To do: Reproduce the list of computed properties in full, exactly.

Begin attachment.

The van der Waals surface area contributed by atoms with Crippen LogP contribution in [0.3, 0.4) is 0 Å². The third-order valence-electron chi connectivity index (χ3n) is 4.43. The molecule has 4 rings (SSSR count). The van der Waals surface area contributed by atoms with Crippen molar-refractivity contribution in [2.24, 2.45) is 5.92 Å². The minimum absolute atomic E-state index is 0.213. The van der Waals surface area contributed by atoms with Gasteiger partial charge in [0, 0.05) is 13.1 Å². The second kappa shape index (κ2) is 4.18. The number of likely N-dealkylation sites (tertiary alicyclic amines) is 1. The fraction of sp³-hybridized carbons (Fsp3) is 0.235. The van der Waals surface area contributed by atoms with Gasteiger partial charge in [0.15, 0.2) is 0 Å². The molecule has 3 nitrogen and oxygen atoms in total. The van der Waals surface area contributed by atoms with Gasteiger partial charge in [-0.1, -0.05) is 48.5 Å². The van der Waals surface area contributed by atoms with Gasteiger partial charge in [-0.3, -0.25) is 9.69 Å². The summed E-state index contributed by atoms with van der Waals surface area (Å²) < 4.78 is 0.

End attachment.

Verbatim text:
The van der Waals surface area contributed by atoms with Crippen LogP contribution in [0.3, 0.4) is 0 Å². The third-order valence-electron chi connectivity index (χ3n) is 4.43. The molecule has 4 rings (SSSR count). The van der Waals surface area contributed by atoms with Crippen molar-refractivity contribution in [2.24, 2.45) is 5.92 Å². The minimum absolute atomic E-state index is 0.213. The van der Waals surface area contributed by atoms with Gasteiger partial charge in [0, 0.05) is 13.1 Å². The second kappa shape index (κ2) is 4.18. The number of likely N-dealkylation sites (tertiary alicyclic amines) is 1. The fraction of sp³-hybridized carbons (Fsp3) is 0.235. The van der Waals surface area contributed by atoms with Gasteiger partial charge in [0.15, 0.2) is 0 Å². The molecule has 3 nitrogen and oxygen atoms in total. The van der Waals surface area contributed by atoms with Gasteiger partial charge in [-0.1, -0.05) is 48.5 Å². The van der Waals surface area contributed by atoms with Gasteiger partial charge in [-0.3, -0.25) is 9.69 Å². The summed E-state index contributed by atoms with van der Waals surface area (Å²) < 4.78 is 0.